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Carbon colonialism has no place in Liberia’s forests — Global Issues

Liberia is one of the last countries in West Africa to still have large areas of forest, but this valuable resource is disappearing at an alarming rate. Credit: Shutterstock.
  • Notice by Silas Kpanan Ayoung Siakor (Monrovia)
  • Inter Press Service

Currently, forests make up more than two-thirds of Liberia’s land area and are essential to people’s livelihoods. They were illegally plundered by former President Charles Taylor to finance a civil war that left an estimated 150,000 people dead.

And since 2003, when the war ended, vast tracts of forest land have been handed over to foreign investors, as a corrupt minority has enriched itself through illegal logging at the expense of the impoverished majority. Since then, we have lost nearly a quarter of our forests to economic development projects – with most of this loss occurring in the last ten years. This is a disaster for the communities who live on these lands and for efforts to reduce the impacts of climate change.

Today, another chapter opens in the complex history of Liberia’s forests.

In late March, Liberia’s Ministry of Finance signed a memorandum of understanding with a United Arab Emirates (UAE)-based consultancy called Blue Carbon LLC, giving it the exclusive right to manage an area of ​​rainforest covering one-tenth of our national territory. The deal, which was negotiated in secret, is reportedly being finalized.

Under the deal, Blue Carbon will pay Liberia to manage and preserve one million hectares of forest for 30 years, and sell carbon credits from emissions “saved” by protecting those forests to major polluters, who will use them to offset their own emissions.

This is an important part of our country, destined to be pawned into the hands of the planet’s biggest polluters, allowing them to continue extracting and burning fossil fuels while claiming to protect the planet.

If this agreement comes to fruition, it will likely do so under dubious legality and without the prior consent of communities living in the forests.

Additionally, this is part of a global trend called “carbon colonialism,” whereby, instead of taking concrete steps to decarbonize, companies offset their greenhouse gas emissions by paying to preserve forests or d other ecosystems, often against the will of local or indigenous communities. living there. A similar agreement with the government of Zimbabwe was announced in mid-August.


Money is desperately needed to support local communities protecting their forests in Liberia as elsewhere and there may well be “offset projects” that are truly beneficial to local or indigenous communities, but this one is not. is not part.

The chairman of Blue Carbon LLC is Sheikh Ahmed Dalmook Al Maktoum, a member of the UAE royal family, who holds major interests in the country’s oil and gas infrastructure.

The United Arab Emirates, a fossil fuel state, is planning a huge oil and gas expansion, although at the end of the year it will host the UN climate COP28.

In order to polish their environmental reputation ahead of the COP, the UAE government and various state-owned companies have hired some of the world’s largest PR firms to mount a greenwashing campaign.

The blue carbon deal – which is expected to be unveiled at the COP to show how the UAE is meeting its commitments under the Paris climate agreement – ​​is part of this greenwashing.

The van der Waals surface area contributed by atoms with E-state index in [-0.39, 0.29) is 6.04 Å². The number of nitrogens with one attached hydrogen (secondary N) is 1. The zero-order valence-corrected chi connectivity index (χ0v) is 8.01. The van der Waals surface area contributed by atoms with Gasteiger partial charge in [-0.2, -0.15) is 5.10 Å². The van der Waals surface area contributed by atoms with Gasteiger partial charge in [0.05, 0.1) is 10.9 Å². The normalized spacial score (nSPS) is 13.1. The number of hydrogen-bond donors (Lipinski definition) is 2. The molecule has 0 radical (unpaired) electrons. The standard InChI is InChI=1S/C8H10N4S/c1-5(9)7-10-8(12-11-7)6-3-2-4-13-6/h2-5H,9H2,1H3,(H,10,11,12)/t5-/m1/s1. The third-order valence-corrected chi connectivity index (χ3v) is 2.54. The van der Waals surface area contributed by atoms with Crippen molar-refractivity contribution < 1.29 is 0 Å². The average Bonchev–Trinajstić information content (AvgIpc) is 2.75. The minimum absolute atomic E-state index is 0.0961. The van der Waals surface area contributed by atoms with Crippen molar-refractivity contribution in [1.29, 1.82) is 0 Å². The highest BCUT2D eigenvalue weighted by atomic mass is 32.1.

Questionable legality

Study after study shows that community land rights are the best tool for preventing deforestation, better than government or privately managed protected areas, like those that would apparently be implemented if the blue carbon deal is finalized. The most recent UN report on climate change highlights that community land rights are essential to climate change mitigation and adaptation efforts.

The deal, which ignores this research, also poses a major threat to rural Liberians and their hard-won land rights. About 70 percent of Liberia’s land is owned by communities. About a third of our population lives in forested areas, and local people who live on the land targeted by the agreement will only be consulted about it after it is signed – that is, if they are consulted at all. All.

As such, it is a “climate land grab” that undoes some of the steady progress Liberia has made in recognizing community rights.

The legality of the agreement is also questionable, and the agreement appears to violate our constitution and a number of Liberian laws, including the National Forest Reform Act (2006), the Community Rights Act (2009), the on public procurement and concessions (2010), and the land rights law (2018).

You can only sell carbon if you own it. Liberian law clearly states that communities own their customary forest lands and resources.

The living conditions of our people are deteriorating day by day. Liberia is one of the last countries in West Africa to still have large areas of forest, but this valuable resource is disappearing at an alarming rate.

Liberians must remain open to working with anyone, including businesses, who can help us protect our forests and the rights of our people. But we must remain resolute in our opposition to false climate solutions like this deal.

Silas Kpanan’Ayoung Siakor has been defending community land and forest rights in Liberia for two decades. His efforts were recognized with the Whitley Award for Environment and Human Rights in 2002 (UK), the Goldman Environmental Prize in 2006 (US), the Award for Outstanding Environmental and Human Rights Activism from the Alexander Soros Foundation (US -United) and the Mundo Negro. Fraternity Prize in 2018 (Spain).

© Inter Press Service (2023) — All rights reservedOriginal source: Inter Press Service


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